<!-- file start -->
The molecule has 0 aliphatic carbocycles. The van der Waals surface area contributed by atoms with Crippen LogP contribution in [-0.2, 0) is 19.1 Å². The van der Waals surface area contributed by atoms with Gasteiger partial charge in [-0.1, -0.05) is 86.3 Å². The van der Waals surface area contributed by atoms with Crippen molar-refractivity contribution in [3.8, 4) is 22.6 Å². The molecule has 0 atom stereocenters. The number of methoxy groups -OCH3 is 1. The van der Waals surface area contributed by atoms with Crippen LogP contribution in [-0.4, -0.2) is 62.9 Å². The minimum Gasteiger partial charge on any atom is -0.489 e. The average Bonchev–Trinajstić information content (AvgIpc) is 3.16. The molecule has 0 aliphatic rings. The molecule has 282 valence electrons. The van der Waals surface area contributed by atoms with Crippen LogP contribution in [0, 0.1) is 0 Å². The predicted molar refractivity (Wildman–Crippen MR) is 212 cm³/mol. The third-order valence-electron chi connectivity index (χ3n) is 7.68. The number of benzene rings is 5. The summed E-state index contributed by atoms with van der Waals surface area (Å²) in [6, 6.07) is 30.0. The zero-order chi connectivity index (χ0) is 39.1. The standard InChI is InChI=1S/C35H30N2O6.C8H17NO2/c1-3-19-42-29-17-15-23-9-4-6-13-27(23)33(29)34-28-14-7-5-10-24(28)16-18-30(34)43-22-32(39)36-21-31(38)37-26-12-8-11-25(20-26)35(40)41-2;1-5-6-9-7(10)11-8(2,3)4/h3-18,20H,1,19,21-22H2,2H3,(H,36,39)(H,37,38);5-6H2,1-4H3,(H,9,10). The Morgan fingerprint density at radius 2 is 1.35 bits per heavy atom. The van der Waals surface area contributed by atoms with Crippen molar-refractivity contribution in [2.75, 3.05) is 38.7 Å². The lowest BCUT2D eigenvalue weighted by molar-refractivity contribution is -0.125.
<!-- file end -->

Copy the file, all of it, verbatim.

The molecule has 0 aliphatic carbocycles. The van der Waals surface area contributed by atoms with Crippen LogP contribution in [-0.2, 0) is 19.1 Å². The van der Waals surface area contributed by atoms with Gasteiger partial charge in [-0.1, -0.05) is 86.3 Å². The van der Waals surface area contributed by atoms with Crippen molar-refractivity contribution in [3.8, 4) is 22.6 Å². The molecule has 0 atom stereocenters. The number of methoxy groups -OCH3 is 1. The van der Waals surface area contributed by atoms with Crippen LogP contribution in [-0.4, -0.2) is 62.9 Å². The minimum Gasteiger partial charge on any atom is -0.489 e. The average Bonchev–Trinajstić information content (AvgIpc) is 3.16. The molecule has 0 aliphatic rings. The molecule has 282 valence electrons. The van der Waals surface area contributed by atoms with Crippen LogP contribution in [0, 0.1) is 0 Å². The predicted molar refractivity (Wildman–Crippen MR) is 212 cm³/mol. The third-order valence-electron chi connectivity index (χ3n) is 7.68. The number of benzene rings is 5. The summed E-state index contributed by atoms with van der Waals surface area (Å²) in [6, 6.07) is 30.0. The zero-order chi connectivity index (χ0) is 39.1. The standard InChI is InChI=1S/C35H30N2O6.C8H17NO2/c1-3-19-42-29-17-15-23-9-4-6-13-27(23)33(29)34-28-14-7-5-10-24(28)16-18-30(34)43-22-32(39)36-21-31(38)37-26-12-8-11-25(20-26)35(40)41-2;1-5-6-9-7(10)11-8(2,3)4/h3-18,20H,1,19,21-22H2,2H3,(H,36,39)(H,37,38);5-6H2,1-4H3,(H,9,10). The Morgan fingerprint density at radius 2 is 1.35 bits per heavy atom. The van der Waals surface area contributed by atoms with Crippen molar-refractivity contribution in [2.75, 3.05) is 38.7 Å². The lowest BCUT2D eigenvalue weighted by molar-refractivity contribution is -0.125.